# What's in a number?

I was amused to read about the latest estimates of the number of intelligent alien civilisations, recently reported in the International Journal of Astrobiology. Apparently the discovery of more than 330 planets outside our solar system in recent years has helped “refine” the number of life forms that are likely to exist. The new research claims that there might be as little as 361 intelligent civilisations in our Galaxy and possibly as many as 37,964.

You have to admire such breathtaking precision. It brings to mind those heavily-flawed estimates we make of risk probabilities: the ones that suggest the likelihood of a risk might be, say, 40%, but without mentioning that the accuracy of the estimate is plus or minus 90%. Such estimates are obviously worthless as a means of prediction, though they’re often useful for building business cases for investment appraisal, or, ironically, to demonstrate prudent corporate governance to an auditor.

More interestingly, numbers can convey subtle degrees of spin, depending on their precision and context. A number with one or two decimal points comes across as well-measured. A round number sounds suspiciously like a guess. The exception is the 80/20 rule which is strangely compelling and plausible, even though most examples quoted are not based on any sound research.

Donn Parker always used to quote a made-up, precise number when discussing security risks. Many people took him seriously, though he was actually making the point that such statistics are nonsense and should not be relied upon. He was absolutely right. Taking figures from external sources is potentially dangerous. Many assumptions do not apply outside their original context. That’s why “Assume context at your peril” is a key Jericho Forum principle.

The other problem is that figures tend to get distorted as they’re passed on from person to person. For example, 37% might quickly become “one in three” or “over 30%” or “around 40%” after just a few exchanges. In fact, research has long indicated that around 70% of the details of a story passed on by word of mouth are lost in the first five or six exchanges.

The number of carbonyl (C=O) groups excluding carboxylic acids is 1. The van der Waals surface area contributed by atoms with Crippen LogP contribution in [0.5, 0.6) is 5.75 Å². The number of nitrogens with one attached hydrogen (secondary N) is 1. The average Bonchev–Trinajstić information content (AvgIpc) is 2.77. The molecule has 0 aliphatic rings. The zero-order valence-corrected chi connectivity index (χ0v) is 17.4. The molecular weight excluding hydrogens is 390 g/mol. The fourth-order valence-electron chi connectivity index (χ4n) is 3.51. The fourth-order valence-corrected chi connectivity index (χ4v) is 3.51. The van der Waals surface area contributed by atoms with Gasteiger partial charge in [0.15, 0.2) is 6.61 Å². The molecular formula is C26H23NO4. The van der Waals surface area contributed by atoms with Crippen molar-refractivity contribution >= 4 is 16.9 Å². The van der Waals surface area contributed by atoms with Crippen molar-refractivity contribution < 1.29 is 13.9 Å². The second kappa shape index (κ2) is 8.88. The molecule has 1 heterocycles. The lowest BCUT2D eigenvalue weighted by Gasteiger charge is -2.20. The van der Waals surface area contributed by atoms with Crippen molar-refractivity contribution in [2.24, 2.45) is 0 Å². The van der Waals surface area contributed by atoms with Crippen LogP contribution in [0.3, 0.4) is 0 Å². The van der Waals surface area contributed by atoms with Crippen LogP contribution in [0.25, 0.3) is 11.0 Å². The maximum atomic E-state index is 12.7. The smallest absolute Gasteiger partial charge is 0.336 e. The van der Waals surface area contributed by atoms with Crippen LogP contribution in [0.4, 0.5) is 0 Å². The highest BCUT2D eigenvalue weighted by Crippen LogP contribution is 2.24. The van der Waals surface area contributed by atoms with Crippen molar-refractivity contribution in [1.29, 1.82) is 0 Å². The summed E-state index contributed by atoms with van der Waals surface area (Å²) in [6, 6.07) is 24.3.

Douglas Adams hit the nail on the head when he suggested that the answer to life, the universe and everything was 42. Because in security, it’s the question that really counts, not the answer.

## SearchCIO

• ### Replacing vs. maintaining legacy systems

As CIOs embrace more digital technologies, it's important that they determine the current status of their legacy systems and ...

• ### Managing cybersecurity during the pandemic and in the new digital age

Roota Almeida, CISO at Delta Dental of New Jersey and Delta Dental of Connecticut, talks about the cybersecurity threats she's ...

• ### Enterprise architecture has business's ear at Scottish Water

Scottish Water's enterprise architecture team leader discusses how engaging with business leaders and software tools can help ...

## SearchSecurity

• ### 6 SSH best practices to protect networks from attacks

SSH is essential, but default installations can be costly. Auditing and key management are among critical SSH best practices to ...

• ### Companies must train their SOC teams well to prevent breaches

SOC teams can have all the latest and greatest cybersecurity tools, but unless they have the proper training, it won't be enough ...

• ### Risk & Repeat: FBI's web shell removal raises questions

The FBI accessed computers -- without the knowledge or consent of the owners -- to remove hundreds of web shells placed in ...

## SearchNetworking

• ### Aruba product integrations advance its SASE strategy

Aruba's latest SASE-related integrations involve the Silver Peak-based SD-WAN, Threat Defense and the ClearPass Policy Manager. ...

• ### Wi-Fi 6 rollout requires careful review of network devices

Wi-Fi 6 is just one part of the overall enterprise network. Organizations need to evaluate several network components to ensure a...

## SearchDataCenter

• ### Programmable processor technology for next-gen data centers

The right processing technology can benefit your data center. Learn about advancements in CPU technologies, recent vendor ...

• ### Data processing units accelerate infrastructure performance

DPUs often run on networking packets to move information in the data center, instead of supporting processing workflows. Get an ...

• ### New Intel Ice Lake processors boost performance, security

Intel launches third-generation Xeon Scalable processors that bolster security, accelerate common data center workloads by 46% on...

## SearchDataManagement

• ### Who belongs on a high-performance data governance team?

Putting together a high-quality data governance team can be a challenge. Explore the necessary team members and best practices ...

• ### Soda launches cloud service to improve data observability

Data quality vendor Soda has had a busy 2021, building out new services and raising funding to help organizations identify and ...

• ### Bigeye raises \$17M Series A funding to boost data quality

The former Uber product manager and current CEO and co-founder of a startup outlines the challenges and opportunities of enabling...

Close